After medical investigation, I used to be despatched to army Hospital, Jodhpur, for additional therapy on 3 December. More medical assessments had been performed over the next two days. It was quickly after this that I obtained to know Pakistani forces had come into our territory on the intervening night time of 5-6 December, and that heavy combating befell round our put up at Longewala Junction.

I used to be wracked by guilt at not being with my squadron presently. Official channels would have been of no avail, so there was just one course left to me: I abandoned.

By 10 am on 6 December, I used to be on the street main out of Jodhpur. I started making my method to my squadron by any means potential, utilizing a three-wheeler, bus and practice in order to achieve Jaisalmer by mid-afternoon.

From deserter to desert warrior Story of officer who escaped from hospital to join battle against Pakistan in 1971

Captain VPS Dahiya (centre) and different officers of HQ squadron, 75 Armoured Regiment, that was raised in Pakistani territory in March 1972. Also within the image is Laila, the commanding officer’s – and regiment’s – beloved cocker spaniel. Image courtesy Lt Col VPS Dahiya (Retd)

The officer commanding the induction cell on the railway station despatched me to Ramgarh by an Army truck that was taking different troopers to the identical conflict zone as my squadron. On reaching Ramgarh, I took a carry in one other truck of 23 Punjab Battalion and reached Longewala Post. The space across the put up was affected by burnt and destroyed army autos and tools of all types.

Back within the combat

I used to be standing a long way away from a still-burning Pakistani tank after I was noticed by Captain Arjun Singh (later Brigadier), from 20 Lancers. To his question, I replied I had abandoned from MH Jodhpur and wanted to hitch my squadron. When he requested me the place the squadron was, I had no reply. Captain Singh was somewhat shocked however supplied me a carry to the water assortment level within the space from the place I had likelihood to search out my unit.

My wait on the water level proved futile so I opted to take a carry within the water truck of 20 Lancers. Lt Col GS Bawa, the 20 Lancers Commandant, despatched me alongside along with his adjutant Captain AS Kler (later Major General) with a Pakistani prisoner of conflict, Sepoy Aurangzeb, to the ahead place of Headquarters 12 Infantry Division. I met the General Officer Commanding, Major General RF Khambatta, and 30 Infantry Brigade Commander Brigadier EN Ramadoss. Both senior officers appreciated the combating spirit embodied in my determined seek for my unit and despatched me ahead to the infantry battalion (6/5 Gorkha Rifles) that was shifting to occupy floor vacated by defeated Pakistani forces.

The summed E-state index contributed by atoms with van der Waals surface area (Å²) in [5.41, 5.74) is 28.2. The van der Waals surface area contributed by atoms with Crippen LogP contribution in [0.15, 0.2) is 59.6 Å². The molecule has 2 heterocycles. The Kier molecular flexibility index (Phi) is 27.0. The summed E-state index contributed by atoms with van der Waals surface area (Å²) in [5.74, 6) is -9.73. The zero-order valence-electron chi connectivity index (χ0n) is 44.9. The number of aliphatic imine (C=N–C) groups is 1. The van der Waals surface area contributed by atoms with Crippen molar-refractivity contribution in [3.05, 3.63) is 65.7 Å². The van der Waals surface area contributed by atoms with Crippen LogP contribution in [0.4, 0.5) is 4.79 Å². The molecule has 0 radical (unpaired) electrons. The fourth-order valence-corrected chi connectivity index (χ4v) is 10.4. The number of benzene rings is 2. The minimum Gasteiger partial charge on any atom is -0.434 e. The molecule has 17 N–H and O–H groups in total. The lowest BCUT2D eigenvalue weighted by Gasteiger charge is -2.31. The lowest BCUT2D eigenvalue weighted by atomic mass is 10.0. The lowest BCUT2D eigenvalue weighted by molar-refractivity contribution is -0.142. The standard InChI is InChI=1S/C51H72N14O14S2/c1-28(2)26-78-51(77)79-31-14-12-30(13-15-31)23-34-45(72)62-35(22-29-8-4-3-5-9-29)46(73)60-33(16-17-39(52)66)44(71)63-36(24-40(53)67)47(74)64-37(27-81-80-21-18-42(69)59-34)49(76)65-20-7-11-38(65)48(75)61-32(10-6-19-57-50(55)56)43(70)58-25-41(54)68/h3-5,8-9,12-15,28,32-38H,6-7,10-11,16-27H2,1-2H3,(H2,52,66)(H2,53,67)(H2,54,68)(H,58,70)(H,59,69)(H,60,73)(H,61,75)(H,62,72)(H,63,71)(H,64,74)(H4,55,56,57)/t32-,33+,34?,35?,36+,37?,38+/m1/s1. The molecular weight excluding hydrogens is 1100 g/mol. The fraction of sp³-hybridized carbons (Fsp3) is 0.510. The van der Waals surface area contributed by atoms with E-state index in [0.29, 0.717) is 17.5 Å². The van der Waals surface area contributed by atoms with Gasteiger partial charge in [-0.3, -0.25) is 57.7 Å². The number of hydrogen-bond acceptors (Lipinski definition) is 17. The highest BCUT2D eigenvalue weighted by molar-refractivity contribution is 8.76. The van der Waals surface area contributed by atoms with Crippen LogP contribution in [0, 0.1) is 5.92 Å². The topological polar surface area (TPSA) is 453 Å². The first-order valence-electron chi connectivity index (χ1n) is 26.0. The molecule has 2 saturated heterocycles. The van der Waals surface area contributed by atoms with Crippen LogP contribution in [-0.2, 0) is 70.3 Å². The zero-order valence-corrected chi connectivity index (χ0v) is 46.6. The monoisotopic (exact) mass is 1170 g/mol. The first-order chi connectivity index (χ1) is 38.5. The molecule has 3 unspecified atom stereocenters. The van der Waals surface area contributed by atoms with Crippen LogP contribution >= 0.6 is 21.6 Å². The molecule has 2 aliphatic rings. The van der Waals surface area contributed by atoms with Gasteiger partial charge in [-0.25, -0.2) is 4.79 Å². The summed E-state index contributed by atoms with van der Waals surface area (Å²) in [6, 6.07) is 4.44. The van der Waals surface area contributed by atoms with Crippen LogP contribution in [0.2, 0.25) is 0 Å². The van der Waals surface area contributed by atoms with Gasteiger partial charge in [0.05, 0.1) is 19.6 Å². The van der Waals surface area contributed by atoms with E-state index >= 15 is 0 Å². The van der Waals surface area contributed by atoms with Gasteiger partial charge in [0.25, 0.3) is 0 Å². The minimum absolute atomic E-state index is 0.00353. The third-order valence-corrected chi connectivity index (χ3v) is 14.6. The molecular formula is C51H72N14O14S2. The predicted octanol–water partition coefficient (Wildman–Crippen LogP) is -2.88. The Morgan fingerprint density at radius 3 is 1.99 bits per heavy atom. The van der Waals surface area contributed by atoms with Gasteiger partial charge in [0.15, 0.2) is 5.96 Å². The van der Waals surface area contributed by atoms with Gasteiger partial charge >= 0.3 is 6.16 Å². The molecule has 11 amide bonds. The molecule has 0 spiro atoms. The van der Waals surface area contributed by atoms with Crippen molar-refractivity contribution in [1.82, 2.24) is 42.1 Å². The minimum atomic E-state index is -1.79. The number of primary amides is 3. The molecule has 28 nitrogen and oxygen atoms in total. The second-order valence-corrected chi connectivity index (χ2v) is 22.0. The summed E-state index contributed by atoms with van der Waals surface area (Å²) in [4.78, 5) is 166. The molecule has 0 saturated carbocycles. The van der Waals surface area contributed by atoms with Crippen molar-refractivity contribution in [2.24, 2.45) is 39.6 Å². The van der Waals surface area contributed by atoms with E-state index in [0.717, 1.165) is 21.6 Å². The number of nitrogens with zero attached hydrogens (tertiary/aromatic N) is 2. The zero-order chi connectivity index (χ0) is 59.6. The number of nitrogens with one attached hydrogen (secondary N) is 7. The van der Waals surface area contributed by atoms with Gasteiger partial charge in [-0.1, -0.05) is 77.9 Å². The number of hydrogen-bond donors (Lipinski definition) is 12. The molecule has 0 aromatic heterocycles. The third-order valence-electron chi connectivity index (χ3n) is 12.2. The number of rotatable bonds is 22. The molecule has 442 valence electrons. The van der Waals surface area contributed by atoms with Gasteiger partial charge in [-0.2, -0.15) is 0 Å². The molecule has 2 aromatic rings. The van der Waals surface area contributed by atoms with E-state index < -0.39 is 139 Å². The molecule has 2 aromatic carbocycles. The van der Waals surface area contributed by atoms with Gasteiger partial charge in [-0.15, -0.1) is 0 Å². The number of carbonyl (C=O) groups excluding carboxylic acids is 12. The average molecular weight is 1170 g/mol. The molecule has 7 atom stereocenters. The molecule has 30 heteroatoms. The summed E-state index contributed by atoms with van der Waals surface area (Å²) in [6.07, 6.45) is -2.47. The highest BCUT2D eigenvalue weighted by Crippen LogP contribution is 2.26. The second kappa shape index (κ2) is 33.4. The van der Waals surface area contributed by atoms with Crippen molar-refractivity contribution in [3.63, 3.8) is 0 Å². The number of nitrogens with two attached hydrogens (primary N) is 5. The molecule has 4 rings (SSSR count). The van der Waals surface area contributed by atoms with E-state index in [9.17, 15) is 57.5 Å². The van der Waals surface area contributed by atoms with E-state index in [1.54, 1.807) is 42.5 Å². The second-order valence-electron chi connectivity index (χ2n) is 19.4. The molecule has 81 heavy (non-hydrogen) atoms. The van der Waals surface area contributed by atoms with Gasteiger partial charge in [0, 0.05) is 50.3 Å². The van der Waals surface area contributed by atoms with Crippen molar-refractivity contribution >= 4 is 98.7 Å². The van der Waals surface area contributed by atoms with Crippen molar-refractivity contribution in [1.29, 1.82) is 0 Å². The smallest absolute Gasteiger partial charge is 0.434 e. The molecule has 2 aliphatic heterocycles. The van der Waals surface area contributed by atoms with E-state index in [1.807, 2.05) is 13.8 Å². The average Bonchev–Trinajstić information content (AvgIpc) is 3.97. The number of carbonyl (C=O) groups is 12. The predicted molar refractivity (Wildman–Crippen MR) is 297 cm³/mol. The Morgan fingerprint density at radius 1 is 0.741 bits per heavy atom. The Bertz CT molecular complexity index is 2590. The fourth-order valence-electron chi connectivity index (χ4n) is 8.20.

At that point, Captain Khatri from 45 Cavalry requested me to drive a Pakistani T-59 left behind by fleeing enemy forces. I drove this tank to the headquarters of 30 Infantry Brigade, amused that my search had now included driving a captured enemy T-59 in direction of the battle zone!

Once we reached our goal, I met the commanding officer of 6/5 Gorkha Rifles. We walked collectively for a long way and he requested me numerous questions, on a regular basis appreciative of my willpower. He then despatched two troopers with me as escort to help in my seek for the squadron.

It was late within the night and the solar was taking place after we entered the gun place of an artillery regiment, the place we had been instantly captured by a vigilant guard. We had been marched to the adjutant of the regiment for interrogation. I used to be in possession of my identification card and the adjutant, Captain HC Hooda, occurred to know my whole household since he too was from Rohtak.

It had obtained darkish, and Captain Hooda suggested me to remain at his place for the night time. After an early breakfast on 7 December, he despatched me on to find my squadron. Somehow, I managed to search out autos of our squadron which had been prepared to maneuver to the ahead zone for replenishment of tanks.

On the way in which, our autos had been attacked by enemy plane. Our troops suffered minor accidents, however one of many autos was destroyed.

Finally, I used to be dwelling! I jumped onto my tank and joined my troop at about 10 am. At this level, the Squadron Commander’s voice crackled over the tank radio, searching for an ‘OK Report’ from troop leaders. Major Law was pleasantly stunned when he heard my voice affirming readiness for motion. Since the motion was underway, he requested me to satisfy him proper after the assault.